Consumers love options. It’s just a fact, and that’s what makes our purchasing decisions as unique and different as we are. For Chromebook users, Google’s ecosystem is probably the first stop when it comes to finding and using applications on Chrome OS. That said, a little variation is nice and there are some who would like to use platforms outside of Google’s offerings. One area where it rings very true is web browsers. When you sign in to your Chromebook, you will need to use the Chrome browser on a regular basis. After all Chrome U.S. That does not mean you have to be married to Google’s browser. You have options and we have previously covered a few of them.
You can always install the selected browser from the Google Play Store, but the experience is not good. You get stuck using a browser designed for a mobile device on an expansive desktop, and it’s more frustrating than it’s worth. Fortunately, the addition of Linux apps to the Chrome OS landscape has opened the door to options like Brave Browser, Vivaldi, Tor and others. While the gap is wide, Firefox is still one of the most popular browsers in the world, slipping right behind Safari as the third-place desktop browser globally. Using Linux, you can install the latest version of Mozilla’s browser on your Chromebook if you are so inclined.
Last year, I mapped the installation process for Firefox on Chrome OS, but times have changed and the Linux container for Chromebooks has been updated from Debian 9 to Debian 10. Thus, the method for installing the latest version of Firefox has changed, albeit slightly. There are a few different ways to achieve this installation, but today we are going to look at it, which I recommend for its simplicity and straightforward process.
Side note: If you just want to try Firefox on your Chromebook, you can install the ESR version from the Debian repository. Do this with the command
sudo apt install firefox-esrbut know that it is currently available on version 78, while the latest version is 84. If you are serious about keeping and using Firefox on your Chromebook, I recommend getting the latest version of security and stability.
To install the latest version of Firefox on your Chromebook, we need to add the inventory that contains the latest version. Do not worry. It’s not as scary as it may sound. First, let’s make sure your Chromebook is set up and ready to use Linux applications. You can learn how to install and update the Linux container here. Now we need to install a text editor so we can add Debian unstable storage containing the Firefox package. I use nano, but you can install gedit or whichever text editor you prefer. To install nano, run the following command in your Linux terminal. ->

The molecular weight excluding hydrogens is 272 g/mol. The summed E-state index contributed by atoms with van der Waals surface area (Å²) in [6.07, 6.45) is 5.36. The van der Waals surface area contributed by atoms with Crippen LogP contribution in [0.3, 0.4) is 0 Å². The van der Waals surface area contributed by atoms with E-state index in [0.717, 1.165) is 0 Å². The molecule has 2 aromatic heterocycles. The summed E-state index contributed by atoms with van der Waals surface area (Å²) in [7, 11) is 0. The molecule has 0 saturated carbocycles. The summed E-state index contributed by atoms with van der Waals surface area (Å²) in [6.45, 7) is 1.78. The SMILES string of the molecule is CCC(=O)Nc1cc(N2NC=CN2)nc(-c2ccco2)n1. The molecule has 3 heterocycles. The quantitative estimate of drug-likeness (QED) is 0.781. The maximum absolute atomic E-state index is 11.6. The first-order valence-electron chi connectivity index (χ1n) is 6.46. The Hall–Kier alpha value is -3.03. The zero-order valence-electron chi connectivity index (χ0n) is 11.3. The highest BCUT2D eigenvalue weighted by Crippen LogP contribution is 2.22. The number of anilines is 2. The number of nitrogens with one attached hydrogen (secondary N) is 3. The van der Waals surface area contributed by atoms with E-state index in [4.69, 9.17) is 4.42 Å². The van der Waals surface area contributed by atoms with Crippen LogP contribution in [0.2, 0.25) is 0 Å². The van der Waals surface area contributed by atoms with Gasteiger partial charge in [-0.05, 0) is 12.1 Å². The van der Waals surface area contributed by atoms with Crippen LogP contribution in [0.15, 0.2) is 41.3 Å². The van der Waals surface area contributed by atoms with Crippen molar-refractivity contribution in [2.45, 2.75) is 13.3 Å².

sudo apt install nano
Now we need to add the source.list file. This file contains files that your device can point to when installing Linux packages. To add Debian unstable repo we need to open this file with the nano-text editor. Do this with the following command in your Linux terminal.
sudo nano /etc/apt/sources.list
If you have opened the file correctly, see what is shown in the image above. Arrow down to the line below the last entry and insert the following string into the terminal. Once in place, press Ctrl + X to exit and press Y and enter to save at exit. At this point, you can technically install Firefox, but do not. You have now added the unstable stock. Running update commands pulls them from the unstable repository instead of the main repository, and can result in corrupted packages or unstable applications being added to your device.
deb http://deb.debian.org/debian/ unstable main contrib non-free
To prioritize the main repository and prevent applications from being updated via unstable, we need to create a preference file to “fix” the repository. For this we will again turn to nano or your favorite text editor. Insert the following command into your Linux terminal to create the nano file. When we create a new file, it will be empty.
sudo nano /etc/apt/preferences.d/99pin-unstable
Insert the following lines into the file exactly as they appear. Once inserted, press Ctrl + O and enter to save the file, then press Ctrl + X to exit nano. This fixes the stable repository and prevents updates from the unstable repo.
Package: * Pin: release a=stable Pin-Priority: 900 Package: * Pin release a=unstable Pin-Priority: 10
Last but not least, it’s time to install Firefox. To do so, we need to update the packages from the newly added warehouse. Then we can install the latest version of Firefox. You can perform both of these tasks at once by inserting the following command into your Linux terminal. When you’re done, you have the Firefox icon in your app launcher, and you can pin it to your shelf for quick access. To uninstall Firefox, just right-click on the icon and select uninstall.
sudo apt update && sudo apt install -t unstable firefox -y
Hope you found this useful. I’m sure there are plenty of users out there looking for alternative software to install on their Chromebooks, and I’m happy to help make that happen. Is there any specific non-Google software you want on your Chromebook? Drop a comment below and we’ll see if there’s a way to make it work on Chrome OS. See you next time.